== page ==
General Cardiology Fellowship

Our mission is to train leaders in academic cardiology for the 21st century. In accord with this mission, the cardiovascular medicine training program at Stanford University has been developed to offer a wide range of opportunities leading to a career in academic cardiology. Emphasis is placed on selection of applicants with strong clinical and research backgrounds. The training program is of three years duration, with many opportunities for additional years of research training dependent on fellow accomplishments and stipend availability. We also offer a "short track" option for residents with well-defined investigative backgrounds referred to as the Stanford Clinical Investigator Pathway (SCRP). For all of our Training Programs, we seek fellows who are dedicated to excellence and the advancement of clinical medicine.

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Training Program Structure

The primary purpose of the postdoctoral training program in cardiovascular medicine at Stanford is to prepare physicians for careers in academic cardiology. We are assured of the clinical excellence of our fellows by providing an intensive experience in clinical cardiology rotations. In addition, 14 to 24 months of the program (depending on whether 3 or 4 years) are devoted to research, either basic or clinical. Our belief is that no one type of research is a priority, more desirable than another. Therefore, the only requirement is that all research activities be of high quality. Research activities may be supervised and directed by members of the Cardiovascular Medicine faculty and/or any of the collaborating Divisions and Departments at Stanford. 

Research and clinical training time may be interspersed or clustered together. For individuals with focused research interests and pre-established affinity with a specific faculty preceptor, we encourage full-time investigation usually after two years of clinical training. However, in some circumstances, initiating fellowship with research is desirable. Alternative sequences that initiate fellowship with clinical training during the first year are possible. Clinical training in areas of special certification (electrophysiology, interventional) is accorded on a selective basis during either a fourth or a fifth year of training depending upon academic career goals. It is our intent that clinical and investigative programs should be integrated and of sufficient duration that the trainee will acquire the skills necessary to begin a career in academic cardiology.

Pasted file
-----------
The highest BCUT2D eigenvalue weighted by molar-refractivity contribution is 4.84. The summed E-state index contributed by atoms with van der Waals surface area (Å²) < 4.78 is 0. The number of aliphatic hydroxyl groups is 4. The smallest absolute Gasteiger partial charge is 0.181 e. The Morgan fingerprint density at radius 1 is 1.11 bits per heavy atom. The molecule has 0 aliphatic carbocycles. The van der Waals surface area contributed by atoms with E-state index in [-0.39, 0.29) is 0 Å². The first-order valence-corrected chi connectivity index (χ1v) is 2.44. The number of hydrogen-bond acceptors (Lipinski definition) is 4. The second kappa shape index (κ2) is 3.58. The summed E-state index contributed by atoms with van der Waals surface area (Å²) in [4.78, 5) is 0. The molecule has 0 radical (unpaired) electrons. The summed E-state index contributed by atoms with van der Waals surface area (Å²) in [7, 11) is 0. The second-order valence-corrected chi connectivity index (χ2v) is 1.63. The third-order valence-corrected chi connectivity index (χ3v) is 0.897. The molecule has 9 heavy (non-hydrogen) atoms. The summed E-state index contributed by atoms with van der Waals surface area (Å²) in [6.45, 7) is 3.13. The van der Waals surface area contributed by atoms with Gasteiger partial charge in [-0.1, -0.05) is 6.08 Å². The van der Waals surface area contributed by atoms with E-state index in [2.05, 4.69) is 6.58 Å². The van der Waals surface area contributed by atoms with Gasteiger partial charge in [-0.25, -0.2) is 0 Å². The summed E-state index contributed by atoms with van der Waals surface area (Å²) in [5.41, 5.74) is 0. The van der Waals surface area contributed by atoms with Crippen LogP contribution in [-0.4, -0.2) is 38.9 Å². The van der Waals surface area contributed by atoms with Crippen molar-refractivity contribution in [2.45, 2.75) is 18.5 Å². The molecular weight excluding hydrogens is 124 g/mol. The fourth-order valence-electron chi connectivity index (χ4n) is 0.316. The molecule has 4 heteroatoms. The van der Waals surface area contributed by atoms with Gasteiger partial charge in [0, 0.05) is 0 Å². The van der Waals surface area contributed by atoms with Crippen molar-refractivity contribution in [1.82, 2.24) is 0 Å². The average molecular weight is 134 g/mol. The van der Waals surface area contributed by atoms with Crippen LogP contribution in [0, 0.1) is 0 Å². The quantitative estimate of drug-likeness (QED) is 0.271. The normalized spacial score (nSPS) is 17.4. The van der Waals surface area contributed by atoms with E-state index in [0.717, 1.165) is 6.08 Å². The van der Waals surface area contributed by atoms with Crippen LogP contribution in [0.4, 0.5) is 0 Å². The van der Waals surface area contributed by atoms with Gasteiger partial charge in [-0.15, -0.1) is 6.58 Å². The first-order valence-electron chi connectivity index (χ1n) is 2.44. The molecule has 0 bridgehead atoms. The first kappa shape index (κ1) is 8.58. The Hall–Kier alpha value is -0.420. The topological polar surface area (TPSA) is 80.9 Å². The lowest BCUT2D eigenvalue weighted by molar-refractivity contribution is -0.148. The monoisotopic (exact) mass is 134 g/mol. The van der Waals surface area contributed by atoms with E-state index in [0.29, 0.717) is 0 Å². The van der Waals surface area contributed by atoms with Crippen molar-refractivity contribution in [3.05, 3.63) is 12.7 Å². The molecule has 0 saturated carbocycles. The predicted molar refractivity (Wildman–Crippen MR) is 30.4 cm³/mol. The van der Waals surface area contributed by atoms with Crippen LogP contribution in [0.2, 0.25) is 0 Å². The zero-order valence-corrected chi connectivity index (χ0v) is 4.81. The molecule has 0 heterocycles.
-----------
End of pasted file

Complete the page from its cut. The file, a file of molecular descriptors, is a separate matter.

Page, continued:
The Stanford training program seeks to provide a rich educational environment. This includes weekly conferences on: basic science research, electrophysiology and EKG, interventional cardiology, interventional vascular radiology, cardiac transplantation, vascular medicine, pediatric cardiology and cardiac catheterization. In addition, the Division sponsors cardiovascular research conferences and clinical conferences on a weekly basis. A major forum of interaction is provided by a joint clinical conference with cardiovascular surgery. Tutorial lectures are provided each year to provide fellows with basic concepts in clinical cardiology, biostatistics and clinical epidemiology as well as cellular and molecular biology. The fellows are afforded opportunities to present seminars on clinical or basic research topics as well as to participate in monthly journal clubs held in the homes of faculty members. In addition to these opportunities, fellows can elect to audit courses offered within the Stanford University community.

Clinical Training

Each fellow will have the opportunity to participate in a number of clinical rotations, with 22 to 24 months devoted to clinical training. Clinical rotations at Stanford University Hospital and the Palo Alto VA are of 1 month duration. The number of rotations on a particular service is adjusted to meet all guidelines as well as individual career goals.

Clinical Rotations

Stanford Cath/Angio Laboratory: Cardiovascular Medicine trainees evaluate and carry out procedures on patients having a variety of different types of catheterization procedures. In an average month, this laboratory performs 300 coronary diagnostic and interventional procedures, 100 myocardial biopsies, 30 pediatric catheterizations, 50 peripheral vascular procedures and a variety of other specialized procedures, including valvuloplasty, atherectomy, intracoronary ultrasound recordings, coronary and peripheral stent placements and a variety of investigational protocols. Advanced catheterization techniques such as coronary angioplasty are performed by interventional cardiology fellows (4th or 5th year).

Inpatient Consultation: This clinical service evaluates 50 patients/month with a variety of cardiovascular disorders on the non-cardiology inpatient wards. The fellow is responsible for providing the first-line consultation care, and reviewing computer-generated ECG reports. This rotation includes supervision of medical students and housestaff.

Cardiac Arrhythmia and Electrophysiology Service: This service performs an average of 150 procedures per month and is responsible for an inpatient service that averages 6 to 10 patients at any time, in addition to an active outpatient and consultative program. This dedicated service also includes participation in pacemaker activities and interpretation of ambulatory ECG's. Fellows will evaluate and treat arrhythmia problems and assist in electrophysiology procedures. Advanced skills in cardiac pacemakers, ICD implantations (Implantable-Cardioverter-Defibrillator devices) implants, mapping, and electrosurgery are generally deferred until a fourth year of training. Our attendings are the only ones to implant ICD at Stanford. Our fellows assist with the implantations, generator changes, and follow-up of these devices as well.